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Soc 1 O'Connell Week 9 Lecture and Discussion Notes

by: Priscilla orellana

Soc 1 O'Connell Week 9 Lecture and Discussion Notes Sociology 1

Marketplace > University of California - Irvine > Sociology > Sociology 1 > Soc 1 O Connell Week 9 Lecture and Discussion Notes
Priscilla orellana

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About this Document

These notes cover O'Connell's Soc 1 lectures from week 9, as well as what my TA discussed in section week 9.
Intro to Sociology
Chuck O'Connell
Class Notes
Soc 1, Sociology 1, Intro to Soc, Intro to sociology, O'Connell, UCI
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This 5 page Class Notes was uploaded by Priscilla orellana on Thursday March 3, 2016. The Class Notes belongs to Sociology 1 at University of California - Irvine taught by Chuck O'Connell in Winter 2016. Since its upload, it has received 82 views. For similar materials see Intro to Sociology in Sociology at University of California - Irvine.

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Date Created: 03/03/16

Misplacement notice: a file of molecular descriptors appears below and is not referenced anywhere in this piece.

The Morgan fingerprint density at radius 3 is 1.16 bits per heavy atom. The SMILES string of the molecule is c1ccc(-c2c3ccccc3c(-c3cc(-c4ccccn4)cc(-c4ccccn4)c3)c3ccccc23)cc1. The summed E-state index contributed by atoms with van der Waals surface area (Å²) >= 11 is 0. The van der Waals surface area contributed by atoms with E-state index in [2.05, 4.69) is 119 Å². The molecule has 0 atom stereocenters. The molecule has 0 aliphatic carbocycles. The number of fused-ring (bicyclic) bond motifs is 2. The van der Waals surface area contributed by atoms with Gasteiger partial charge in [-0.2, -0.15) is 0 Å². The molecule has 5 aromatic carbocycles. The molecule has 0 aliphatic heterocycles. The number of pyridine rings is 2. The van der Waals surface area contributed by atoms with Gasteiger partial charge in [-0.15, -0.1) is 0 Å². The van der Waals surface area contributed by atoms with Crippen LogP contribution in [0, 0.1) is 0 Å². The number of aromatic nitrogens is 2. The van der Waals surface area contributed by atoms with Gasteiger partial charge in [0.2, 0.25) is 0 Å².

Lecture 16 – Week 9 Tuesday 3/1 • Today’s topic: Politics – Who rules America? • Politics is basically the question of who rules society 1. Ruling involves power, which is about the ability to get your way • Answers: 1. Pluralist Model § Says that power in America is distributed among a plurality of interest groups • Groups that advance certain political points, lobby lawmakers to pass bills in their favor. Example of interest groups: Surf Rider Foundation, goal was to protect the coastline from developments that destroy surfing breaks and keep the waters clean. National Rifle Association (NRA), people who want to protect their right to bear arms. MADD Mother’s Against Drunk Driving. • None of these interest groups necessarily have dominance over the entire system. Groups learn to make coalitions with one another and make compromises. • Interest groups generally don’t get all of what they want at once. The pace of change is very slow, often takes several years to get laws passed in their favor. • When you look at interest groups, people with higher socioeconomic status (SES) are the ones who form and participate in interest groups. § Elections involve equal voting rights. Puts poor and rich on the same level, in terms of voting. However, poor people vote less even though you could argue that poor people have a bigger voice in elections since there are many more poor people than rich people. 2. Class Conflict Model § Looks at power in terms of a class struggle between capitalists (own means of production) and the working class. § Sees power in America as the outcome in a political and economic struggle between capitalists and working class. • Power is concentrated in the hands of the capitalist class o How can this be if they are the numerical minority, especially with open and free elections for office? Theorists of this model say that the capitalist class’ power comes from their domination of three key institutions in society: 1. The economy: Since society works under a privatized economy and people must work to produce the things they need to live, you should look first to economy for exercise of power. Food insecurity but there’s mass amounts of food produced, homelessness but there’s vacant houses, clothing being mass produced but there’s people without proper clothing. Decisions about production of these things are made by people who own the means of production aka capitalist class. They decide how many people will be employed, wages, where to build the factories. 2. The ideological apparatus: Companies like CNN, NBC are private companies owned by capitalists, who hire the editors, producers, etc. of mainstream 2 media. They choose what to and not to report. 3. The state: Government and state are not synonymous. The state is the institution of political power through which one class dominates another. Government is the form the state may take. U.S. is a democratic republic. o Say that pluralists only look at how the government operates, how a law is made, how interest groups influence lawmakers to write up and pass certain bills, but politics is really about power, and not all power is exercised in just Congress. Power is about compelling people to do the things you want done. • The potential power of the working class lies in its ability to collectively disobey the system of the ruling class Discussion Week 9 • Why do sociologists study religion? o Religion is ubiquitous phenomenon with a tremendous impact on human behavior o Religion heavily influences aspects of society. A lot of our morals/values come from religion, and our society also influences religion. Example: there are tons of branches of Christianity now whereas at one point there was only one type of Christianity. o Consequences of religion: § Social control by creating and enforcing rules and socializing children to have religious beliefs and values § Legitimizes social structures with secular beliefs (class order) (things that aren’t necessarily religious can be justified using religious beliefs) 3 § Unifies believers and produces conformity in behavior, but it also divides, separating believers from nonbelievers, denominations, religions, and members of other local religious groups. o Karl Marx on religion: says it’s the opiate of the masses, and it’s also the sigh of the poor. It is an ideological apparatus that promotes false consciousness. Makes current social arrangements seem right and inevitable, which promotes the status quo by teaching the faithful to accept their condition. o Emile Durkheim on religion: it promotes a feeling of co mmunity through collective sanctification of the sacred. Brings order and functionality. o Max Weber on religion: religion is a catalyst for modern economic development. Calvinism of the time said that those who have/create/spend wealth (wisely) are the one s who will go to heaven. This was known as the Protestant ethic. • Religious trends in the U.S. o Catholic church losing members because of contraception and divorce issues, Christianity gaining members because of emphasis on evangelism. o Rebellious 60’s was accompanied by a decline in religious observance o Conservation reaction in 70’s and 80’s characterized by rise of evangelicalism and the Religious Right. Religion associated with the Republican Party. o Negative reaction to blending of religion and conservativ e politics. o Decline of mainline denominations, rise of Christian fundamentalism 4 Lecture 17 – Week 9 Thursday 3/3 • Film: o Most of the injured soldiers did not feel that their injuries/sacrifice were worth it. They did not feel like they were fighting for a worthy cause in Vietnam. o Started an underground newspaper published by a group of radical soldiers and distributed at night among barracks, etc. Became the lifeline of the GI movement, slogan was FTA which was said to mean “Fun Travel Adventure” but in reality stood for “Fuck The Army”. FTA entertainment show with anti-war comedians and singers became popular among the soldiers. o Meeli Massacre: officers tried to hide the fact that women and children were massacred in this village in Vietnam. o Richard Nixon was elected because he said he would end Vietnam war, but he actually expanded it and attacked Cambodia. o Anti-war movement causes a near collapse of the army. Many commanders and officers are killed by their soldiers, known as “fragging” because they usually used fragmentation grenades. Richard Nixon implements “Vietnamization” and promises soldiers will not be involved in ground offensive combat and instead changed it to an air war. o Navy officers and airmen now became the center of the GI movement. USS Kitty Hawk became a center in San Diego to get support in keeping the navy ships home. 5